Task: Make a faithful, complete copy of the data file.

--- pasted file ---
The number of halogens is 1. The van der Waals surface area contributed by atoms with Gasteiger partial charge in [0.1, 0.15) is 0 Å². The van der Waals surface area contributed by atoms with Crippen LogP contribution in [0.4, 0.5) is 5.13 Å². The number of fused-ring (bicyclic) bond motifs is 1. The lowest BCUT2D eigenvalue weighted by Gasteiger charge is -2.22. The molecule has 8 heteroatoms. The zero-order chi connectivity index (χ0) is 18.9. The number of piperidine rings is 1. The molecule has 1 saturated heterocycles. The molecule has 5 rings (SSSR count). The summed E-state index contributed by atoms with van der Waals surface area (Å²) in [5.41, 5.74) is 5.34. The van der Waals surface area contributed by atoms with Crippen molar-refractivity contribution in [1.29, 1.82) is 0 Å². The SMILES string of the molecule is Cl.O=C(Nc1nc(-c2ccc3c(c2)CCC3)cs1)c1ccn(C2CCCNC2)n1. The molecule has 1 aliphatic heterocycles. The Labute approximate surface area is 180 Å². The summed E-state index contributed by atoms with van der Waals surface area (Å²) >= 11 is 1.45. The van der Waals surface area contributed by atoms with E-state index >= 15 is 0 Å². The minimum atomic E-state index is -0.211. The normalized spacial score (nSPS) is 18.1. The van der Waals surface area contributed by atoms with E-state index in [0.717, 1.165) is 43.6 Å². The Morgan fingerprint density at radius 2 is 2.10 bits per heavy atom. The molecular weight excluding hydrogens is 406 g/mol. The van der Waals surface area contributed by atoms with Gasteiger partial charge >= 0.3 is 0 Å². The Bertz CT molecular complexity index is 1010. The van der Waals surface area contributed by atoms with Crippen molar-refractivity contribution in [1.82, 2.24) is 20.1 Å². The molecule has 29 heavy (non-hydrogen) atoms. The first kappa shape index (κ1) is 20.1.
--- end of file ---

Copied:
The number of halogens is 1. The van der Waals surface area contributed by atoms with Gasteiger partial charge in [0.1, 0.15) is 0 Å². The van der Waals surface area contributed by atoms with Crippen LogP contribution in [0.4, 0.5) is 5.13 Å². The number of fused-ring (bicyclic) bond motifs is 1. The lowest BCUT2D eigenvalue weighted by Gasteiger charge is -2.22. The molecule has 8 heteroatoms. The zero-order chi connectivity index (χ0) is 18.9. The number of piperidine rings is 1. The molecule has 1 saturated heterocycles. The molecule has 5 rings (SSSR count). The summed E-state index contributed by atoms with van der Waals surface area (Å²) in [5.41, 5.74) is 5.34. The van der Waals surface area contributed by atoms with Crippen molar-refractivity contribution in [1.29, 1.82) is 0 Å². The SMILES string of the molecule is Cl.O=C(Nc1nc(-c2ccc3c(c2)CCC3)cs1)c1ccn(C2CCCNC2)n1. The molecule has 1 aliphatic heterocycles. The Labute approximate surface area is 180 Å². The summed E-state index contributed by atoms with van der Waals surface area (Å²) >= 11 is 1.45. The van der Waals surface area contributed by atoms with E-state index >= 15 is 0 Å². The minimum atomic E-state index is -0.211. The normalized spacial score (nSPS) is 18.1. The van der Waals surface area contributed by atoms with E-state index in [0.717, 1.165) is 43.6 Å². The Morgan fingerprint density at radius 2 is 2.10 bits per heavy atom. The molecular weight excluding hydrogens is 406 g/mol. The van der Waals surface area contributed by atoms with Gasteiger partial charge >= 0.3 is 0 Å². The Bertz CT molecular complexity index is 1010. The van der Waals surface area contributed by atoms with Crippen molar-refractivity contribution in [1.82, 2.24) is 20.1 Å². The molecule has 29 heavy (non-hydrogen) atoms. The first kappa shape index (κ1) is 20.1.